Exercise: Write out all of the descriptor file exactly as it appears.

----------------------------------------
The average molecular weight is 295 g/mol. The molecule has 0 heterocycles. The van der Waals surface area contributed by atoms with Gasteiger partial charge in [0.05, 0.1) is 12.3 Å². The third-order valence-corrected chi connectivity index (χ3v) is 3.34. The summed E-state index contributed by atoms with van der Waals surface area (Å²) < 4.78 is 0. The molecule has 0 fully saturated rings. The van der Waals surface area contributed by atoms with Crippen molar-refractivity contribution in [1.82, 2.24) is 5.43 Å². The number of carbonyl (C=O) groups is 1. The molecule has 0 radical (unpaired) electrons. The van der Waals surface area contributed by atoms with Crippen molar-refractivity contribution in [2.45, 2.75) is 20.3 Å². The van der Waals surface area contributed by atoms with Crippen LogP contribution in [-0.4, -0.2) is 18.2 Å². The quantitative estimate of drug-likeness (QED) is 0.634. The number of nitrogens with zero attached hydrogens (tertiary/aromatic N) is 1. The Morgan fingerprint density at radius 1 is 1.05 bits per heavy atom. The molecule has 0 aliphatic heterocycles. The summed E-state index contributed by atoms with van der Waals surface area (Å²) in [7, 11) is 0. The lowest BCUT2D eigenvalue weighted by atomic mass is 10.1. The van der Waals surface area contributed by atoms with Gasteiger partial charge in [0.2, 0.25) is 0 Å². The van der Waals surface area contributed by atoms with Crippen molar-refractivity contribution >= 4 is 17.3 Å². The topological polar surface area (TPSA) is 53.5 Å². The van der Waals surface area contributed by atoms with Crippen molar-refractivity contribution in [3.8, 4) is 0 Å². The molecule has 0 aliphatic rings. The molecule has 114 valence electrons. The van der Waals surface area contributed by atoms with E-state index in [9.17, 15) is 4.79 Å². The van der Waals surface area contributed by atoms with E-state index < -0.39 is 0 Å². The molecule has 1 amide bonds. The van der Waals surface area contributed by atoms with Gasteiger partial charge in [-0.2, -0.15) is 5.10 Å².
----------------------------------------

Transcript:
The average molecular weight is 295 g/mol. The molecule has 0 heterocycles. The van der Waals surface area contributed by atoms with Gasteiger partial charge in [0.05, 0.1) is 12.3 Å². The third-order valence-corrected chi connectivity index (χ3v) is 3.34. The summed E-state index contributed by atoms with van der Waals surface area (Å²) < 4.78 is 0. The molecule has 0 fully saturated rings. The van der Waals surface area contributed by atoms with Crippen molar-refractivity contribution in [1.82, 2.24) is 5.43 Å². The number of carbonyl (C=O) groups is 1. The molecule has 0 radical (unpaired) electrons. The van der Waals surface area contributed by atoms with Crippen molar-refractivity contribution in [2.45, 2.75) is 20.3 Å². The van der Waals surface area contributed by atoms with Crippen LogP contribution in [-0.4, -0.2) is 18.2 Å². The quantitative estimate of drug-likeness (QED) is 0.634. The number of nitrogens with zero attached hydrogens (tertiary/aromatic N) is 1. The Morgan fingerprint density at radius 1 is 1.05 bits per heavy atom. The molecule has 0 aliphatic heterocycles. The summed E-state index contributed by atoms with van der Waals surface area (Å²) in [7, 11) is 0. The lowest BCUT2D eigenvalue weighted by atomic mass is 10.1. The van der Waals surface area contributed by atoms with Gasteiger partial charge in [0.2, 0.25) is 0 Å². The van der Waals surface area contributed by atoms with Crippen molar-refractivity contribution >= 4 is 17.3 Å². The topological polar surface area (TPSA) is 53.5 Å². The van der Waals surface area contributed by atoms with Crippen molar-refractivity contribution in [3.8, 4) is 0 Å². The molecule has 0 aliphatic rings. The molecule has 114 valence electrons. The van der Waals surface area contributed by atoms with E-state index in [9.17, 15) is 4.79 Å². The van der Waals surface area contributed by atoms with E-state index < -0.39 is 0 Å². The molecule has 1 amide bonds. The van der Waals surface area contributed by atoms with Gasteiger partial charge in [-0.2, -0.15) is 5.10 Å².